SOC13: DT Swiss Spline 1 Reinvents Their Top End Alloy Mountain Bike Wheels

DT Swiss Spline 1 lightweight alloy mountain bike wheels

DT Swiss’ new Spline 1 wheel series is designed to be the one wheel you’ll need from now to the future. They’re the new top of the line alloy wheel offering, sitting directly beneath the carbon rim wheels. Like all of their wheels, they’re hand built, all in Colorado for the US aftermarket.

There are three models, for XC through Enduro/Freeride, with rim widths increasing as you get more aggressive.

The XR (XC Race) has 24mm external/20.5mm internal widths, the XM (All Mountain) has 26mm external/22.5mm internal widths and the EX (Enduro) has 30mm external/25mm internal widths. The internal width is measured from the tips of the bead hook, and the internal sidewall height is pretty short, which not only saves weight but should make tire install easier.

Roll in for all the tech details and weights…

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The rims for the entire range got lighter and wider. The rims are fully welded and smoothed, like before. What’s new is that they do away with the reinforcing steel eyelets in the rim. To do this, they created a new nipple called Squorx, which has the a Torx shape on the top for rapid wheel building (using a drill) and standard square shape on the bottom for external truing. The Squorx nipple rests on a concave stainless steel washer, which lets the nipple float freely to prevent binding and creaking. The combo saved a bit of weight over eyelets.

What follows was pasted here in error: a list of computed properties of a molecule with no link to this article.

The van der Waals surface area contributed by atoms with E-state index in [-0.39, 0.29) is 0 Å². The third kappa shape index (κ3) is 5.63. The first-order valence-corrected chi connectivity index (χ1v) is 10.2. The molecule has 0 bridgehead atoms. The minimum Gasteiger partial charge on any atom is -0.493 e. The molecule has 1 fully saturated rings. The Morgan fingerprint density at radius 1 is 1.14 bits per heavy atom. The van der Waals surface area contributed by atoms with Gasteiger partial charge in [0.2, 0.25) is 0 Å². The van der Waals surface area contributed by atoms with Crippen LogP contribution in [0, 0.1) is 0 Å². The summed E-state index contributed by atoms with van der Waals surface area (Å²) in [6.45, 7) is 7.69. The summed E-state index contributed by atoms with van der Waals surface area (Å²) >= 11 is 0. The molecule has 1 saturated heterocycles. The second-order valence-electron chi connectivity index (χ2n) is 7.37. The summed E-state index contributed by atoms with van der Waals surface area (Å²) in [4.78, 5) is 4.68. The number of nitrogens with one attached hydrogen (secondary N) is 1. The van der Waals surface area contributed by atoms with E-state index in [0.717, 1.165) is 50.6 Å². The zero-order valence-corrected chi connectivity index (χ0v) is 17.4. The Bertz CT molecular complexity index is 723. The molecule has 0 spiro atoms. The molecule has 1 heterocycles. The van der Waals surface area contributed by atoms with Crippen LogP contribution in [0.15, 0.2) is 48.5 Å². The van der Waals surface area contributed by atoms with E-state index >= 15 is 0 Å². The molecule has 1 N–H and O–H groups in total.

DT Swiss Spline 1 lightweight alloy mountain bike wheels

More weight was saved by thinning the rim extrusion at sidewalls and rim bed, and the shape was given a more triangular shape compared to their squarer original shape. The shape maintained the strength and stiffness while saving weight.

DT Swiss Spline 1 lightweight alloy mountain bike wheels

The hubs use a new two piece alloy shell that’s forged, them machined on the insides and at the spoke beds. The two piece design lets them do more delicate internal machining with less waste compared to machine from a solid block of aluminum, and it results in a lighter overall piece. Internals are the same as the 240′s, which have a turned down section between the bearing seats to save more weight compared to the 350′s.

DT Swiss Spline 1 lightweight alloy mountain bike wheels

The design also goes to a straight pull spoke placement, which makes it more durable, and it switches (thankfully) to 6-bolt rotor mounts.

DT Swiss Spline 1 lightweight alloy mountain bike wheels

They’ll all use 2.0/1.8/2.0 double butted Competition spokes.

DT Swiss Spline 1 lightweight alloy mountain bike wheels

They also get a new tubeless tape to go with the shallower rim bed. Their old tubeless kit was quite involved, requiring double sided tape to adhere a thick stretchy band. Now, thankfully, they’ve moved to a tape system that looks a bit thicker than Stan’s tape, and they say its super resistant to accidental puncture by a tire lever. All wheels will come pre-taped for OEM placement. Aftermarket will come raw and include enough tape to double wrap each rim and include valve stems and core removal tools. They also include RWS skewers.

The wheels will also come with end caps for 9QR / 15 thru front and QR / 142×12, and you can covert it to work with 135×10 thru bolts and 135×12, too. And they can be ordered directly with XX1 or standard free hub bodies.